Anesthesia and patient monitoring during sedation

Image 1: a patient recovering from anesthesia.  Anesthesia plays a significant role in animal imaging. Unlike in human medicine, veterinarians are unable to impart the importance of staying still during scans. For this reason, anesthetics are used to sedate patients during procedures to assure an accurate diagnosis from clear scans, as well as to protect the safety of both the patient and the veterinary team. Anesthetic agents sedate patients by depressing various biological functions, including heart and respiratory rates. As such, approval for a procedure requiring anesthesia is only granted once a patient is determined to be stable enough to handle sedation. Pre-existing conditions can make a patient more susceptible to complications while under anesthesia, and may require additional precautions or a delay in the procedure until their condition has improved. The first step of the anesthesia process is induction. Patients are given a combination of analgesics and short-term sedative

Gastric Arterial Chemical Embolization: an emerging therapy for severe obesity

Last week, I had the opportunity to watch a surgical technique that is currently being optimized for treatment of severe obesity. It was fascinating to observe, so I thought I'd share some of the highlights! But first, some background. The general technique, which involves the delivery of an agent that blocks blood flow through the target artery via a catheter, is known as arterial embolization. This procedure is already used in other applications such as stopping internal hemorrhaging. It's a neat concept, for a few reasons. The first is that  only a minor incision is required, making it less intense compared to more invasive surgeries. Secondly, surgeons performing this procedure utilize real-time imaging techniques (such as X-rays) to guide the catheter through the cardiovascular system to deliver the drug with high precision. Recently, teams of researchers, doctors, and veterinarians (including my mentor and CIGAT director, Dr. Kraitchman) have developed a new application o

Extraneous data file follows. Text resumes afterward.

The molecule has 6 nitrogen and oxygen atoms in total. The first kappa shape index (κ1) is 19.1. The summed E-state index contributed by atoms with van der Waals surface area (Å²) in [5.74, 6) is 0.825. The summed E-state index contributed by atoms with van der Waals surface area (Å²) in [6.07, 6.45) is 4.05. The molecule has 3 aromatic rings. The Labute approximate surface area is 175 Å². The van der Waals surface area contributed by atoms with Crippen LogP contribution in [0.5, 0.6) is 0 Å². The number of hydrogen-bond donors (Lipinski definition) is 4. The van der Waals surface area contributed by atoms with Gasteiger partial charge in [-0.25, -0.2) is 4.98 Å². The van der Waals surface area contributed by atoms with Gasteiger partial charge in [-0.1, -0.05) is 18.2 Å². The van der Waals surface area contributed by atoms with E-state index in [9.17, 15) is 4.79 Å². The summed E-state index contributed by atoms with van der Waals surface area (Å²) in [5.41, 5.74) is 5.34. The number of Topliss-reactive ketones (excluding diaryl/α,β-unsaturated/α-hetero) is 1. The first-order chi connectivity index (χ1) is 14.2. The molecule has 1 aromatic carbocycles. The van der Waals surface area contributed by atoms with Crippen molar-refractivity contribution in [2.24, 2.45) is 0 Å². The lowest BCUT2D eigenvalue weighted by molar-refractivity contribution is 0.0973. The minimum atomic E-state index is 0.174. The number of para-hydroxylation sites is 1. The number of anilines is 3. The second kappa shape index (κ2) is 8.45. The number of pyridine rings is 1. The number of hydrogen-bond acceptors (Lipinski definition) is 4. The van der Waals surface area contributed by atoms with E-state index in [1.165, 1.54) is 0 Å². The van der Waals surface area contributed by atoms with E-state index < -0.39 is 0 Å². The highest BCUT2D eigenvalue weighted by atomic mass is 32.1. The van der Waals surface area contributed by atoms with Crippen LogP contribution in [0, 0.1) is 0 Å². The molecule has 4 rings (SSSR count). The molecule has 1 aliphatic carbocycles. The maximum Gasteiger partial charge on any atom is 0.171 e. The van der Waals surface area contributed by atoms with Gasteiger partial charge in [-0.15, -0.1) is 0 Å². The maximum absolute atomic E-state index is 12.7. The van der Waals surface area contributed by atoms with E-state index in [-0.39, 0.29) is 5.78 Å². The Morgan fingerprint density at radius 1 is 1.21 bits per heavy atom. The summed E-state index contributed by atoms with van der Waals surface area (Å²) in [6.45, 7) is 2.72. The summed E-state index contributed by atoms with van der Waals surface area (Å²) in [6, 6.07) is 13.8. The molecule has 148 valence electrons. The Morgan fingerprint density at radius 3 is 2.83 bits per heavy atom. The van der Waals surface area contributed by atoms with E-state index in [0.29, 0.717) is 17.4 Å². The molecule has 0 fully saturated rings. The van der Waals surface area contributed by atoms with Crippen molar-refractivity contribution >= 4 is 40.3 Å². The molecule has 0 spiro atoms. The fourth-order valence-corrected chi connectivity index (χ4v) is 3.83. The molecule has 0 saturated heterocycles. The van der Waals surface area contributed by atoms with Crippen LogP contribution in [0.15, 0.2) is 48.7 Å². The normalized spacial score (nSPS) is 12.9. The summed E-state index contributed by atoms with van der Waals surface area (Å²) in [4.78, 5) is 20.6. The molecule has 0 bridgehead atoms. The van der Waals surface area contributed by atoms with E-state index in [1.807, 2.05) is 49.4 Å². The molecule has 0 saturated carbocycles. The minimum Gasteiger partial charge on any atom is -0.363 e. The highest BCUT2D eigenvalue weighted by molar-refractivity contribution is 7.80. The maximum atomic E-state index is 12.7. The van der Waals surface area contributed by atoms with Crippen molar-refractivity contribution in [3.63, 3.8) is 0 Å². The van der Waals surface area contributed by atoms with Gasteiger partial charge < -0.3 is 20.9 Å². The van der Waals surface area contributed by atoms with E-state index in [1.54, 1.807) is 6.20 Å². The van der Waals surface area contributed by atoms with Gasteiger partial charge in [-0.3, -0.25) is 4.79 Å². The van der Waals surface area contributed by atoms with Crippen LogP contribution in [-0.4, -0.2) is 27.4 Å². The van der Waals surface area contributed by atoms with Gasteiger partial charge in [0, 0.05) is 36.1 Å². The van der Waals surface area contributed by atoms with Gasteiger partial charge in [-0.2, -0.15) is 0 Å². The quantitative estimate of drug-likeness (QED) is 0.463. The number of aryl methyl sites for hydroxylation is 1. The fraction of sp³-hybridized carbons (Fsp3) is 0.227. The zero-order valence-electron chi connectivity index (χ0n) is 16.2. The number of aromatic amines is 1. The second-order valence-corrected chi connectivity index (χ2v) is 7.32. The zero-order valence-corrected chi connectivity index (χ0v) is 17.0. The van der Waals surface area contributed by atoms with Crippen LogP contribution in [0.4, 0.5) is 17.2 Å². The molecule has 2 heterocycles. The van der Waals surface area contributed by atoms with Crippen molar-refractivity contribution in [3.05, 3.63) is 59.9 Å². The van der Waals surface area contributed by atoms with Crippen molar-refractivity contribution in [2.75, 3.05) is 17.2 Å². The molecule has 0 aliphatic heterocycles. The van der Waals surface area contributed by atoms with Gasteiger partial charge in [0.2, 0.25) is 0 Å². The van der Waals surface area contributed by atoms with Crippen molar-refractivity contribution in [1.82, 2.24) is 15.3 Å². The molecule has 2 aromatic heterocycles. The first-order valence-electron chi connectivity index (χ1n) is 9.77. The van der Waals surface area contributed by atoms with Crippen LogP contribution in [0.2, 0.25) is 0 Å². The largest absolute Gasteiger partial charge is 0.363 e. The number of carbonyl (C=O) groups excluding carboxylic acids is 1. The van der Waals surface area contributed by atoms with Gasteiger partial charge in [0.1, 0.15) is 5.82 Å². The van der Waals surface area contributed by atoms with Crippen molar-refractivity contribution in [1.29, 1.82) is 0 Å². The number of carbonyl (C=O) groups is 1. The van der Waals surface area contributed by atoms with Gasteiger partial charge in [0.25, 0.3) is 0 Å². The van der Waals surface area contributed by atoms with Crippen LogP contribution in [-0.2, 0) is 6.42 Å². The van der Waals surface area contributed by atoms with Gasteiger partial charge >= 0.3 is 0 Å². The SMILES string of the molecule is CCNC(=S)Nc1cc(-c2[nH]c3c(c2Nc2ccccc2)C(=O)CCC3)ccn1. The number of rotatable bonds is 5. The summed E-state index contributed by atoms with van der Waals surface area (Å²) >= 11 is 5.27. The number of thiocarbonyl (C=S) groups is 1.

Lumbar Lesions: Canine Intervertebral Disc Disease

Image: TL MRI scan showing vertebral bodies, the spinal cord, and the protruding discs implicated in Kupkake's symptoms. This week was a busy one. MRI scans give more detailed images for better diagnosis, but this also means they take a lot longer compared to X-rays or CT scans. Not to mention, each patient is different: for some, the problem spot will show up pretty early on, while other cases require more scans to pinpoint an issue. Overall, scans can take up to an hour at least, meaning that 5 critters in one day is a lot! Thankfully we managed to get all of the scans done in good time, with some bonus puppy cuddles. One case that came in this week was a pitbull named Kupkake who was suddenly paralyzed in her hind legs, accompanied by pain along her spine. A CT scan showed some potential pinching of the spinal cord, so a thoracolumbar (TL) MRI scan was performed to give the vets a better idea of what was going on.  The spine is formed by 3 major parts–the vertebrae, the spinal c

Summer Salutations

  Hi! My name is Emily. I'm a rising junior at Johns Hopkins University studying Biomolecular Engineering. If it's not obvious from the photo, I'm a huge animal lover, which is why I'm planning on pursuing a career in veterinary medicine and research. It's also why I'm thrilled to be shadowing Dr. Dara Kraitchman and her team this summer at the Center for Image-Guided Animal Therapy (CIGAT) at the Johns Hopkins Medical Institute. I'll be working with Dr. Kraitchman and one of her colleagues, Dr. Brian Ladle, on their canine osteosarcoma trial. The goal is to use a combination of image-guided cryoablation, where the tumor cells are killed via localized freezing, and STING, a new immunotherapy, to treat osteosarcoma. This is one of the most diagnosed forms of cancer in both canines and human kids, and in each case the options for treatment are very similar. Thus, our hope is that we can find a more effective therapy for both kids and our furry friends. I'm